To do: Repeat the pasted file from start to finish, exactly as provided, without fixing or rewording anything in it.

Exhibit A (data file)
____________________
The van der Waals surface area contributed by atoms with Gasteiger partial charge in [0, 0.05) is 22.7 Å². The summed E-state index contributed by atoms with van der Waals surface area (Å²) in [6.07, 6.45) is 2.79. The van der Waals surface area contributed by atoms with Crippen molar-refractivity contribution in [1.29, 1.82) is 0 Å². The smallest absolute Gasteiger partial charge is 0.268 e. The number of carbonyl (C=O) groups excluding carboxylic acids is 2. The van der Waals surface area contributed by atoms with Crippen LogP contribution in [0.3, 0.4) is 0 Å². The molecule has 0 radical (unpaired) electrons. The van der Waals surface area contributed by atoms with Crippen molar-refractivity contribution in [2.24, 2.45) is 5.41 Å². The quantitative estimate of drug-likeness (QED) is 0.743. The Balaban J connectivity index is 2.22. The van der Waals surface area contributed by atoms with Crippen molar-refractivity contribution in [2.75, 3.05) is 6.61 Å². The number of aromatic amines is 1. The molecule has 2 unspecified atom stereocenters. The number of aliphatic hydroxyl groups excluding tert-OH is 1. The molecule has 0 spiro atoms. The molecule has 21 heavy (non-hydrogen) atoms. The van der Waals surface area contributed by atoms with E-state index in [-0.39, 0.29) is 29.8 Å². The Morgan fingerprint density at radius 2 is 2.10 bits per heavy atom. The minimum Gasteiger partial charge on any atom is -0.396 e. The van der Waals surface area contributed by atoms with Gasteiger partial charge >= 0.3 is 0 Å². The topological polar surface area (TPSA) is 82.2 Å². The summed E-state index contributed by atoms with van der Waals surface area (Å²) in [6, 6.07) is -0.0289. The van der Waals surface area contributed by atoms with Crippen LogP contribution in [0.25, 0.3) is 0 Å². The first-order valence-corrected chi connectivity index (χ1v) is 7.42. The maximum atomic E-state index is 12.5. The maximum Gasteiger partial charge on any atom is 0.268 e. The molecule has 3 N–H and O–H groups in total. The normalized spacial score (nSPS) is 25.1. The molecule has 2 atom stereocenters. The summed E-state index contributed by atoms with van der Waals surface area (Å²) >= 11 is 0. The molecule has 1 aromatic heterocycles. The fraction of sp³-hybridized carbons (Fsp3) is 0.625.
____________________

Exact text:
The van der Waals surface area contributed by atoms with Gasteiger partial charge in [0, 0.05) is 22.7 Å². The summed E-state index contributed by atoms with van der Waals surface area (Å²) in [6.07, 6.45) is 2.79. The van der Waals surface area contributed by atoms with Crippen molar-refractivity contribution in [1.29, 1.82) is 0 Å². The smallest absolute Gasteiger partial charge is 0.268 e. The number of carbonyl (C=O) groups excluding carboxylic acids is 2. The van der Waals surface area contributed by atoms with Crippen LogP contribution in [0.3, 0.4) is 0 Å². The molecule has 0 radical (unpaired) electrons. The van der Waals surface area contributed by atoms with Crippen molar-refractivity contribution in [2.24, 2.45) is 5.41 Å². The quantitative estimate of drug-likeness (QED) is 0.743. The Balaban J connectivity index is 2.22. The van der Waals surface area contributed by atoms with Crippen molar-refractivity contribution in [2.75, 3.05) is 6.61 Å². The number of aromatic amines is 1. The molecule has 2 unspecified atom stereocenters. The number of aliphatic hydroxyl groups excluding tert-OH is 1. The molecule has 0 spiro atoms. The molecule has 21 heavy (non-hydrogen) atoms. The van der Waals surface area contributed by atoms with E-state index in [-0.39, 0.29) is 29.8 Å². The Morgan fingerprint density at radius 2 is 2.10 bits per heavy atom. The minimum Gasteiger partial charge on any atom is -0.396 e. The van der Waals surface area contributed by atoms with Gasteiger partial charge >= 0.3 is 0 Å². The topological polar surface area (TPSA) is 82.2 Å². The summed E-state index contributed by atoms with van der Waals surface area (Å²) in [6, 6.07) is -0.0289. The van der Waals surface area contributed by atoms with Crippen LogP contribution in [0.25, 0.3) is 0 Å². The first-order valence-corrected chi connectivity index (χ1v) is 7.42. The maximum atomic E-state index is 12.5. The maximum Gasteiger partial charge on any atom is 0.268 e. The molecule has 3 N–H and O–H groups in total. The normalized spacial score (nSPS) is 25.1. The molecule has 2 atom stereocenters. The summed E-state index contributed by atoms with van der Waals surface area (Å²) >= 11 is 0. The molecule has 1 aromatic heterocycles. The fraction of sp³-hybridized carbons (Fsp3) is 0.625.